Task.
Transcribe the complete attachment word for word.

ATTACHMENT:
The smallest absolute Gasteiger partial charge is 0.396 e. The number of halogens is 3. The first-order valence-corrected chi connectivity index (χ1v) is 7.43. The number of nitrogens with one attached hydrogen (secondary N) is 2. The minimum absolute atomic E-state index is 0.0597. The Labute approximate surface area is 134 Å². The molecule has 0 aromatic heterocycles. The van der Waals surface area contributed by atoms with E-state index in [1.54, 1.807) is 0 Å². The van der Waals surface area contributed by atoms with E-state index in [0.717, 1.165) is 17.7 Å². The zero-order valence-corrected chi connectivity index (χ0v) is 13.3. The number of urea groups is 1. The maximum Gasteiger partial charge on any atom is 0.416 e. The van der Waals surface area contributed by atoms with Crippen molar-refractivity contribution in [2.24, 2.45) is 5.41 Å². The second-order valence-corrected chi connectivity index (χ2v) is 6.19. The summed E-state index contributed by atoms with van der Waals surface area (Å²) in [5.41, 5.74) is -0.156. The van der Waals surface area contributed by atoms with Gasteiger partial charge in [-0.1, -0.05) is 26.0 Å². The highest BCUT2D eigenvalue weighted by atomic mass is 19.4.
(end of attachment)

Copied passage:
The smallest absolute Gasteiger partial charge is 0.396 e. The number of halogens is 3. The first-order valence-corrected chi connectivity index (χ1v) is 7.43. The number of nitrogens with one attached hydrogen (secondary N) is 2. The minimum absolute atomic E-state index is 0.0597. The Labute approximate surface area is 134 Å². The molecule has 0 aromatic heterocycles. The van der Waals surface area contributed by atoms with E-state index in [1.54, 1.807) is 0 Å². The van der Waals surface area contributed by atoms with E-state index in [0.717, 1.165) is 17.7 Å². The zero-order valence-corrected chi connectivity index (χ0v) is 13.3. The number of urea groups is 1. The maximum Gasteiger partial charge on any atom is 0.416 e. The van der Waals surface area contributed by atoms with Crippen molar-refractivity contribution in [2.24, 2.45) is 5.41 Å². The second-order valence-corrected chi connectivity index (χ2v) is 6.19. The summed E-state index contributed by atoms with van der Waals surface area (Å²) in [5.41, 5.74) is -0.156. The van der Waals surface area contributed by atoms with Gasteiger partial charge in [-0.1, -0.05) is 26.0 Å². The highest BCUT2D eigenvalue weighted by atomic mass is 19.4.